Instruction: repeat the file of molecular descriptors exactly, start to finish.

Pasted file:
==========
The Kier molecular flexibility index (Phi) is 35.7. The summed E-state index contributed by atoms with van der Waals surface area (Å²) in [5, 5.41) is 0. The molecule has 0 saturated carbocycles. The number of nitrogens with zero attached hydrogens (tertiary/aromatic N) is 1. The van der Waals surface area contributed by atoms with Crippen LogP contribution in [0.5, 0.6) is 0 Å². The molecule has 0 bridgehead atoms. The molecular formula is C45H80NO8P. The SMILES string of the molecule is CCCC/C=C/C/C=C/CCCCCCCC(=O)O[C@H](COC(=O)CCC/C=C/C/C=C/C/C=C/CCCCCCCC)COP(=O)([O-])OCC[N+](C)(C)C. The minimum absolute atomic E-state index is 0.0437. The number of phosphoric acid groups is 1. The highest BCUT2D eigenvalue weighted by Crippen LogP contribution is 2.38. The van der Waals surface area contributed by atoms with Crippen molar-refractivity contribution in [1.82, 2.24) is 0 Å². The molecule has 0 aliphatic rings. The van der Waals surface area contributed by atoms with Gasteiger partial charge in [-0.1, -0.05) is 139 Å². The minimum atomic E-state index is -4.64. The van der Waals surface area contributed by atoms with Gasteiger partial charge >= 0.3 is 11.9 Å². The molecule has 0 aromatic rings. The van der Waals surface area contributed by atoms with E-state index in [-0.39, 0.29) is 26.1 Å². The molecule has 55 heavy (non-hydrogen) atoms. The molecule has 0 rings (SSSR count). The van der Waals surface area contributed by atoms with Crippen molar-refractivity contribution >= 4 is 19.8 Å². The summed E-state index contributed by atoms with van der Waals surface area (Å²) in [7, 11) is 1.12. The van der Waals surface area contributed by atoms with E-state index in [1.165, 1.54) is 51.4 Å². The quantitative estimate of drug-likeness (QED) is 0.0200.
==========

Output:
The Kier molecular flexibility index (Phi) is 35.7. The summed E-state index contributed by atoms with van der Waals surface area (Å²) in [5, 5.41) is 0. The molecule has 0 saturated carbocycles. The number of nitrogens with zero attached hydrogens (tertiary/aromatic N) is 1. The van der Waals surface area contributed by atoms with Crippen LogP contribution in [0.5, 0.6) is 0 Å². The molecule has 0 bridgehead atoms. The molecular formula is C45H80NO8P. The SMILES string of the molecule is CCCC/C=C/C/C=C/CCCCCCCC(=O)O[C@H](COC(=O)CCC/C=C/C/C=C/C/C=C/CCCCCCCC)COP(=O)([O-])OCC[N+](C)(C)C. The minimum absolute atomic E-state index is 0.0437. The number of phosphoric acid groups is 1. The highest BCUT2D eigenvalue weighted by Crippen LogP contribution is 2.38. The van der Waals surface area contributed by atoms with Crippen molar-refractivity contribution in [1.82, 2.24) is 0 Å². The molecule has 0 aliphatic rings. The van der Waals surface area contributed by atoms with Gasteiger partial charge in [-0.1, -0.05) is 139 Å². The minimum atomic E-state index is -4.64. The van der Waals surface area contributed by atoms with Gasteiger partial charge >= 0.3 is 11.9 Å². The molecule has 0 aromatic rings. The van der Waals surface area contributed by atoms with E-state index in [-0.39, 0.29) is 26.1 Å². The molecule has 55 heavy (non-hydrogen) atoms. The molecule has 0 rings (SSSR count). The van der Waals surface area contributed by atoms with Crippen molar-refractivity contribution >= 4 is 19.8 Å². The summed E-state index contributed by atoms with van der Waals surface area (Å²) in [7, 11) is 1.12. The van der Waals surface area contributed by atoms with E-state index in [1.165, 1.54) is 51.4 Å². The quantitative estimate of drug-likeness (QED) is 0.0200.